Canada’s GDP grew by 2.8% annually in the third quarter, according to a Statistics Canada report issued on Friday, which was considerably higher than economists’ expectations. However, the recent meltdown in oil prices is likely to depress figures for the fourth quarter.
In just one month, the economy expanded by 0.4% in September.
With oil prices plummeting by more than 30% since June’s peak to a four-year low, Canada’s federal and provincial governments are reconsidering their forthcoming spending plans.
While some analysts may have expected the Bank of Canada to bring forward its interest rate rising strategy, others say the fall in energy prices is more likely to encourage the central bank to push those considerations further into the future.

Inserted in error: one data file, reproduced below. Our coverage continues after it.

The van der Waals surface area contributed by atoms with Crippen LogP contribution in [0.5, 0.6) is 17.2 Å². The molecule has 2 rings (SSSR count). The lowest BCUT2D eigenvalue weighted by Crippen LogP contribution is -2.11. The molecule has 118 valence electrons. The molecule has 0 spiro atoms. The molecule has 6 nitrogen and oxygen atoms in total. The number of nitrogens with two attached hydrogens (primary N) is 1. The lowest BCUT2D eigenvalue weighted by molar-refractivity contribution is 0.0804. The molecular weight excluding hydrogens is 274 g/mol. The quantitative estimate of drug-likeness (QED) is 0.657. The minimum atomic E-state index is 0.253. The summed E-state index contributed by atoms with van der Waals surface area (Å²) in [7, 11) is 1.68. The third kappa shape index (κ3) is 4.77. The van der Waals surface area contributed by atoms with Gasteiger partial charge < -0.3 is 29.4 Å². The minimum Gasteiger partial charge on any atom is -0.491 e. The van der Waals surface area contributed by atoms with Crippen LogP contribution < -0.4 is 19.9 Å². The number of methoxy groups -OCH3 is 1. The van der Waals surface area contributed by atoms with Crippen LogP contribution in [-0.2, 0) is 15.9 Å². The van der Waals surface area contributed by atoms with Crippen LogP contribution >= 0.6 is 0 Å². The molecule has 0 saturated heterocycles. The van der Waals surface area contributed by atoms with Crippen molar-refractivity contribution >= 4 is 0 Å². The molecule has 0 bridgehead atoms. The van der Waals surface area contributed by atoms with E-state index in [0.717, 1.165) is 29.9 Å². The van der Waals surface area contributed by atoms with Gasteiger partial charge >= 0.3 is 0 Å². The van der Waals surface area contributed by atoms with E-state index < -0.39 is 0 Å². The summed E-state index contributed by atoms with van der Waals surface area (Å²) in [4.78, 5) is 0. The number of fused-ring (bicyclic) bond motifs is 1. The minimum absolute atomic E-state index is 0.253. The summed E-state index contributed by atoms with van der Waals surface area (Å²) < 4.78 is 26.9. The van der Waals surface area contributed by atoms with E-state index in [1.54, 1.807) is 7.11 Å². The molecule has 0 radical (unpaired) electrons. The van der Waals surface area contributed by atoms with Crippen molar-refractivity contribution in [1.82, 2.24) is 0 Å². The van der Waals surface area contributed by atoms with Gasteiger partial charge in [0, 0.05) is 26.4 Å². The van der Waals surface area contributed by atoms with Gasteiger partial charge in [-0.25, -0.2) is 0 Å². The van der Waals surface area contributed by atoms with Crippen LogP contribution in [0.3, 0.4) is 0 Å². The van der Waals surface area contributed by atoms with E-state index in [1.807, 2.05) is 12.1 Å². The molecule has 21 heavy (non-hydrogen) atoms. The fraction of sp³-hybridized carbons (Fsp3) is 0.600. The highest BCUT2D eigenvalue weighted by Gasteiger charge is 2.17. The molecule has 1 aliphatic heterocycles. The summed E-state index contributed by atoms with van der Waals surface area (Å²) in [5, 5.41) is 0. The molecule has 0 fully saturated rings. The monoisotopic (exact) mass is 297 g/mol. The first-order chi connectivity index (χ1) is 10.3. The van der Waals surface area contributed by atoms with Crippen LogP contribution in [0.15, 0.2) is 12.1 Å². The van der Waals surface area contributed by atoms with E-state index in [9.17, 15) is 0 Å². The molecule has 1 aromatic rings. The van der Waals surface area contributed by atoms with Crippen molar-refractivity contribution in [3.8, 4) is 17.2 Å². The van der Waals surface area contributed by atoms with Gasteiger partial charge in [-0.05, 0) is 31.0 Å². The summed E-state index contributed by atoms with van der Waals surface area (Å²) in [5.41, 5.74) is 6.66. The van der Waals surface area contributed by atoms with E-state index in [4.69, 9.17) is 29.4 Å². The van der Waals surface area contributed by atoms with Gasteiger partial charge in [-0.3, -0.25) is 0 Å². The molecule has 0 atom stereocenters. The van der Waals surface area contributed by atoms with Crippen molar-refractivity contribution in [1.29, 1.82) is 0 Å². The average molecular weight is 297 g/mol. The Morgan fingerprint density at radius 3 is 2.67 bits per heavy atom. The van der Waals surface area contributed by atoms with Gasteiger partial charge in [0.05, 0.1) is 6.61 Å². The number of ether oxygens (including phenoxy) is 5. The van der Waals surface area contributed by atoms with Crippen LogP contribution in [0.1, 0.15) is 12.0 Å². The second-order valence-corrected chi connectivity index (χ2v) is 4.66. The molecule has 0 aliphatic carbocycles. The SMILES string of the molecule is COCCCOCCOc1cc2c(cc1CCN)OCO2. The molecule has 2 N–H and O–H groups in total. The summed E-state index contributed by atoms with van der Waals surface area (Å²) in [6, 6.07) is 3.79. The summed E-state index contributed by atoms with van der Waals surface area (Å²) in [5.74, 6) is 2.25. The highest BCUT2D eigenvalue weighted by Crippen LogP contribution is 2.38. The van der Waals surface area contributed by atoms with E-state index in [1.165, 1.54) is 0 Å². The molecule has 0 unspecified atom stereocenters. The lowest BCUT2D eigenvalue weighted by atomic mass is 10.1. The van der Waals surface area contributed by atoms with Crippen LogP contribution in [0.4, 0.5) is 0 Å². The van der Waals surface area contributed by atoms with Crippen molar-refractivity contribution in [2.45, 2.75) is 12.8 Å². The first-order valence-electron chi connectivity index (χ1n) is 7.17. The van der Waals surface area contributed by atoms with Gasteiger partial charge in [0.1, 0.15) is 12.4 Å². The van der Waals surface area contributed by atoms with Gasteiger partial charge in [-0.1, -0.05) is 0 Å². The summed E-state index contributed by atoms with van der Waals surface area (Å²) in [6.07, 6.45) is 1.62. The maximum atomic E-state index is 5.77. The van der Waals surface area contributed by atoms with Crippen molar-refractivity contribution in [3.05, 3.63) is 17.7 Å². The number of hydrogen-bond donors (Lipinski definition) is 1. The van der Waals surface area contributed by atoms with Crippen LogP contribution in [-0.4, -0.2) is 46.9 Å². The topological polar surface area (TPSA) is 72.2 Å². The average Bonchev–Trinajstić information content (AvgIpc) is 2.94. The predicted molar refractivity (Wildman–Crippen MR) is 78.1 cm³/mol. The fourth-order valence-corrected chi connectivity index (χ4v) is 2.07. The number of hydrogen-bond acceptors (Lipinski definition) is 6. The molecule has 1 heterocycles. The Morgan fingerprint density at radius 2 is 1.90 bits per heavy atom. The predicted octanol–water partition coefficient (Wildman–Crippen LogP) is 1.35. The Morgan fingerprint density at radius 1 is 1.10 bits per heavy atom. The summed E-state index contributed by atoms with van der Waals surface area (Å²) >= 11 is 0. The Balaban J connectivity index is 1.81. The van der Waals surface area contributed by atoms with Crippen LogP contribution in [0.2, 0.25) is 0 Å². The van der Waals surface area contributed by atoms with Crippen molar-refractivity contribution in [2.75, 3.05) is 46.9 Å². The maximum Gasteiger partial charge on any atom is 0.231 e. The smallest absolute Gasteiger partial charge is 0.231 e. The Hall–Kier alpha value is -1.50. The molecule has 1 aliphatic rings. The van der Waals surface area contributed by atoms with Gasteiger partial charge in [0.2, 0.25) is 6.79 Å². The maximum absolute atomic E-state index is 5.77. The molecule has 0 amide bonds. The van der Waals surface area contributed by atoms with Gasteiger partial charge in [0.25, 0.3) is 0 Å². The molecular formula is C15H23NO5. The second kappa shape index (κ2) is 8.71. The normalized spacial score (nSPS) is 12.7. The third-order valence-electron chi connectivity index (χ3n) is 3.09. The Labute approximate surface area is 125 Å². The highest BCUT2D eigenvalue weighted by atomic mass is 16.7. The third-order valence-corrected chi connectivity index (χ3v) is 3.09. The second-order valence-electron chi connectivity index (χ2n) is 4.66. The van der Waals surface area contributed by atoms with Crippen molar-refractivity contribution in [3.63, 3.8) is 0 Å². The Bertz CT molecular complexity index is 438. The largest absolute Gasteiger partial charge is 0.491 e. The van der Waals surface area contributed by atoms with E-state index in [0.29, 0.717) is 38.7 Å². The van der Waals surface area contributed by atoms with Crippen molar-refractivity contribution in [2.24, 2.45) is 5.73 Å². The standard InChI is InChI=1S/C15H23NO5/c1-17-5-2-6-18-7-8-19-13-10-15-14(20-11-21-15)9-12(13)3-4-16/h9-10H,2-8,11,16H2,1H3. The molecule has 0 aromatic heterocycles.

There is virtually unanimous agreement among analysts that when the Bank of Canada policymakers meet next week, they will decide to keep interest rates at their current record-low levels.
Chart Source: “Gross domestic product and final domestic demand,” Statistics Canada.
Production growth and capital spending will fall dramatically in the next quarter after the steep decline in oil prices.
Although third-quarter GDP growth was greater than expected, it was smaller than the second quarter’s 3.6%.
According to Statistics Canada, real GDP grew by 0.7% in the third quarter, after increasing by 0.9% in Q2.
The third quarter expansion was mainly driven by household spending and exports.
At 0.7% growth in Q3, household spending grew at a slower rate than Q2’s 1.1%.
After gaining 4.4% in the second quarter, exports of goods and services in Q3 slowed down to 1.7% growth, while imports increased by 1% in Q3 versus 2.4% in Q2.
The United States’ GDP grew by an even more impressive 3.9% (annually) in the third quarter.